Male Fish Feminization A Global Problem

fish feminization


Holy Hormones Honey! Sound fishy you say? Not so – the amount of estrogen mimickers that are getting into the water streams is alarming and causing the feminization of male fish.  Not just for estrogen in birth control – as we were told years ago – but now from a variety of products that we use on a daily basis.  The biggest culprit is BPA in plastic. How many water bottles, food wrapping and even fishing equipment (plastic bob) are tossed into the water?  Add to that household cleaners and laundry detergents that are flushed down the drain, perfumes, dryer sheets, sunscreen, cosmetics, vinyl shower curtains and air fresheners. All endocrine system disruptors.  We are our environment folks.  Wonder how many water treatment plants are prepared to filter estrogenic compounds out of the water.

Bizarre phenomenon of fish changing genders is happening all over the world: What’s in the water?

Natural News
Thursday, March 21, 2013 by: J. D. Heyes
What’s going on in the Northland waters near Minnesota? Well, scientists and other experts aren’t quite sure – yet.Not just one type but almost all kinds of fish, to include some of the most popular gaming fish like bass and walley, are changing.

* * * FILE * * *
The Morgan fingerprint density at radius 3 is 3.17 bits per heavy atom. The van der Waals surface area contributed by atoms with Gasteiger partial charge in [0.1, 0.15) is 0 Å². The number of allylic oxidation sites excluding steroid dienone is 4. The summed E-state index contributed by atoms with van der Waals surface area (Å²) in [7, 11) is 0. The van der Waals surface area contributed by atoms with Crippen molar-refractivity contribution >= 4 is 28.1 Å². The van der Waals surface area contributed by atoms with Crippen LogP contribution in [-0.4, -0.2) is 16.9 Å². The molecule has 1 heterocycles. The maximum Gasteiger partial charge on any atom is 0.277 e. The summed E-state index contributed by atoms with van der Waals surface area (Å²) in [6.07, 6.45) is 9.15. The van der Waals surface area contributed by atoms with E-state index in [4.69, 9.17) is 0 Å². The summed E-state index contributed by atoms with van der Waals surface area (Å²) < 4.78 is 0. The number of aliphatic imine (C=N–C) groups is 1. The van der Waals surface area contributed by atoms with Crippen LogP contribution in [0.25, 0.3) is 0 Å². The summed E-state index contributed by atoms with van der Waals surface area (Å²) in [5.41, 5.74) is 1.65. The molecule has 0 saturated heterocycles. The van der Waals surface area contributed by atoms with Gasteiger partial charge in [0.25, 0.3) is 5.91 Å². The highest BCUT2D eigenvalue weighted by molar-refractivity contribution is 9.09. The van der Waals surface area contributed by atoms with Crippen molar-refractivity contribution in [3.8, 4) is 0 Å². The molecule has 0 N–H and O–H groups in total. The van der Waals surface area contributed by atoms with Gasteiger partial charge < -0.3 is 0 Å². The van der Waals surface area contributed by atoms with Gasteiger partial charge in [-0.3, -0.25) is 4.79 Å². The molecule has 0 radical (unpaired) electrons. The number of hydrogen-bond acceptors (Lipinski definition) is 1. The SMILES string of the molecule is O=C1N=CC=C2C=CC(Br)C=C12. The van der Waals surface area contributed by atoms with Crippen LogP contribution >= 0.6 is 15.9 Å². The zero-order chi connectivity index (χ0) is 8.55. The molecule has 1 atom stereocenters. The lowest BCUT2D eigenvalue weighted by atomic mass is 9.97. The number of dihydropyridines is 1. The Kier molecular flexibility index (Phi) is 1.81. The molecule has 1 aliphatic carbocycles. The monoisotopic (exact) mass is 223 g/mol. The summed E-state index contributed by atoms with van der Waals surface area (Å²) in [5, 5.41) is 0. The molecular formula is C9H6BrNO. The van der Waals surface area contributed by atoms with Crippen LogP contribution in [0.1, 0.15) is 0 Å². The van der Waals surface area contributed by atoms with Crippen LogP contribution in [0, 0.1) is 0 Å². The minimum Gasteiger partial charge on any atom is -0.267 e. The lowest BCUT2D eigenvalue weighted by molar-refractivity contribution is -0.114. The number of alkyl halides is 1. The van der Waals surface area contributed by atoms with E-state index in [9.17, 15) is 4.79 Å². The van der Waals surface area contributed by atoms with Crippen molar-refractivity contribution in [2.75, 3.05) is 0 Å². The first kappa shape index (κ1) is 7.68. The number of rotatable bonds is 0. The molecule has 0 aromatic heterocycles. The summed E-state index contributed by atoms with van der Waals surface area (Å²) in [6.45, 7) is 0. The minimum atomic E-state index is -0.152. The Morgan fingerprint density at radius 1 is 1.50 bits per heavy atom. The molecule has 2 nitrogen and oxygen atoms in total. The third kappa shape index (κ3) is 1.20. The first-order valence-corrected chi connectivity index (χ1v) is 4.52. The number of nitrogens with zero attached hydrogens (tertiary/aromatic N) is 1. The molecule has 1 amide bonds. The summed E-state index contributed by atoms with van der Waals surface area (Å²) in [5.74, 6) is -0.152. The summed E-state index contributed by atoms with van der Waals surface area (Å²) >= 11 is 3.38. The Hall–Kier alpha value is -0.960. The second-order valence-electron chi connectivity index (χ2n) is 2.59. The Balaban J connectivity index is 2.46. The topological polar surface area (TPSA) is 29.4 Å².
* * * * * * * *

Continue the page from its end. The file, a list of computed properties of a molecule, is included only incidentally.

What – wait. Changing? Yes, and at least one local news team has been documenting these changes since 2002, when concerns were first emerging. A decade later, “scientists are beginning to call it a significant threat,” the Northlands Newscenter reported in February.

“Walleye cakes, walleye bites, walleye sandwich…it’s a popular delicacy in restaurants around the northland,” the Newscenter said. “It’s also a multi-million dollar industry, attracting hundreds of thousands of anglers to the Northland’s beautiful lakes year round.”

Feminization of male fish

While many area residents and not a few visitors to the area take the industry for granted in believing that the waters can be fished forever, scientists have discovered a major threat to the abilities of many kinds of fish to reproduce.

“Changes in, for example, the external characteristics of males where they start to resemble females,” Dr. Gary Ankley of the U.S. EPA Lab in Duluth, Minn., told the Newscenter.


Author: Leslie Carol Botha

Author, publisher, radio talk show host and internationally recognized expert on women's hormone cycles. Social/political activist on Gardasil the HPV vaccine for adolescent girls. Co-author of "Understanding Your Mood, Mind and Hormone Cycle." Honorary advisory board member for the Foundation for the Study of Cycles and member of the Society for Menstrual Cycle Research.

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